Current Reading

This blog is primarily for me to blog my responses to books that I'm reading. Sometimes I blog about other stuff too, though.

Word cloud

Word cloud

Saturday, April 2, 2016

Haidt, final chapter

I haven't had a lot to say about Haidt's book because most of it hasn't touched on the themes that I want to explore in this blog.  I will just touch on two things from the last chapter:

1) Empirical work has shown that liberals have more misconceptions about conservatives than conservatives have about liberals.  This might sound suspicious, if you only think about the most fire-breathing conservative pundits that you have seen, but the world is mostly made up of normal people, not fire-breathing pundits.  He spends much of the book explaining the differences between the moral intuitions of the left and right, and shows that the left has a small set of eminently rational moral intuitions, while the right has basically the same intuitions but also supplements them with some notions that you either find defensible or don't find defensible.  Consequently, conservatives can (on average) liberals better than liberals can understand conservatives.

I am so, so, SOOOO tempted to extrapolate this to things that I observe in the faculty lounge, but I think that social class and a rather unusual set of professional experiences do more to explain the clueless attitudes of academics than their partisan biases.  That isn't to say that Haidt's findings on political psychology aren't relevant (I'm sure they are) but I doubt they're the only factor.

2) On page 336, Haidt makes a great comment about teaching: When he decided to start doing research on political psychology, he decided that the only way to learn the subject was to teach a class on it.  So true.  So, so true.

Thursday, March 31, 2016

The customer is always right

Some chemists have decided that if students are showing up in organic chemistry without good preparation in general chemistry, the problem is NOT that the introductory chemistry course (i.e. the prerequisite) needs to be improved, but that the people teaching organic chemistry need to re-calibrate to make the class accessible to people with weak preparation.  How much do you want to bet that they would offer as a rationale "We need to teach chemistry to more people so we can be internationally competitive"?  Well, I'm sure that if we just start teaching more science classes in a manner that's accessible to the poorly-prepared then we'll become much more competitive internationally.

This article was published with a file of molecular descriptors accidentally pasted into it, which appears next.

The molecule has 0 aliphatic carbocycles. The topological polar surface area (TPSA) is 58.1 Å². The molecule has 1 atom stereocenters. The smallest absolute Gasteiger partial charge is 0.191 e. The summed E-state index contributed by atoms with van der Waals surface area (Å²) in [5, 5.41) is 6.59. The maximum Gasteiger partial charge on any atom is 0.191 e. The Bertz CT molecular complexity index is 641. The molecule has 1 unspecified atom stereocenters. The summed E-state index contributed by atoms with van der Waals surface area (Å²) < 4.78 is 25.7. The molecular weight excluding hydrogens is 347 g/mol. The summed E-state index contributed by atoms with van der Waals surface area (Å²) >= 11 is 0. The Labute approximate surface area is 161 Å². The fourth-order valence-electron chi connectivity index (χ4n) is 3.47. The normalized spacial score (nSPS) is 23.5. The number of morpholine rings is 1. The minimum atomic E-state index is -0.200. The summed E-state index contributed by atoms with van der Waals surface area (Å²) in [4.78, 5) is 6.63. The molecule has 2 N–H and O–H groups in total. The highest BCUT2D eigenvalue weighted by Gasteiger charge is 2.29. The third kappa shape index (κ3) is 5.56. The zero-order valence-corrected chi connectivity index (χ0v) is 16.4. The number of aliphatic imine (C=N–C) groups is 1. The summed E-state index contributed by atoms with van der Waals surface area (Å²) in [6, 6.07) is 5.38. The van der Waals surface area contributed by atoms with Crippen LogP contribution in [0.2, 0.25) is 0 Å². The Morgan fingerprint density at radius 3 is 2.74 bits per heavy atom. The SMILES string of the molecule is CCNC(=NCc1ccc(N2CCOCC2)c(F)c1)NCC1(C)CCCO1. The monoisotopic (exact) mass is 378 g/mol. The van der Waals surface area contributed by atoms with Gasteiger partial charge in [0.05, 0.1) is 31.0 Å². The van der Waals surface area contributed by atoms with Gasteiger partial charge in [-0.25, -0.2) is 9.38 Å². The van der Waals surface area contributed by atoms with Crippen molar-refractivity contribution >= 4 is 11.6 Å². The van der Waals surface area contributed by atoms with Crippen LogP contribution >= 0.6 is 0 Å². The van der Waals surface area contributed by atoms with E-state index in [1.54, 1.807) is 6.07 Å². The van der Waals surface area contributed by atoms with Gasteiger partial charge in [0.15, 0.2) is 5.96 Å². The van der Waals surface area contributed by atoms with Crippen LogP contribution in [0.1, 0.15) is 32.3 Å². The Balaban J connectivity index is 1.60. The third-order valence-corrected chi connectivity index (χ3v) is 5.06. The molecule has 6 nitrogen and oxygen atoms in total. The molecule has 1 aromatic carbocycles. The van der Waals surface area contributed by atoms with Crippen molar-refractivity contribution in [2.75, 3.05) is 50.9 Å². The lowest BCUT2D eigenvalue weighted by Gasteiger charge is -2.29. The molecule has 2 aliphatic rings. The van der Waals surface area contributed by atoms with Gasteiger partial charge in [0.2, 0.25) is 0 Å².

Gritty sand in the gears of "reform"

Every so often the New York Times Education section publishes something interesting.  Most recently, they published an op-ed by Angela Lee Duckworth, in which she argued that "grit" (a psychological concept that she has been a leader in studying) should not be measured in the classroom with the goal of attaching high stakes.  As soon as something goes from the lab to the world of high stakes, all sorts of other behaviors come into play.  Kudos to her for recognizing this.  She's making the same point that I made in my responses to Lani Guinier's Tyranny of the Meritocracy:  As soon as you go beyond This One Special Situation to a world of competition and financial incentives, people will try to game your lovely research construct.

Tuesday, March 29, 2016

Haidt, page 153

I like the point made about innate human traits on page 153:  Innate traits are not unchanging or universally expressed in all cultural and environmental situations.  They are simply found in the first draft provided by Nature at birth.  Nurture and other environmental variables will determine the extent to which that first draft is altered or not.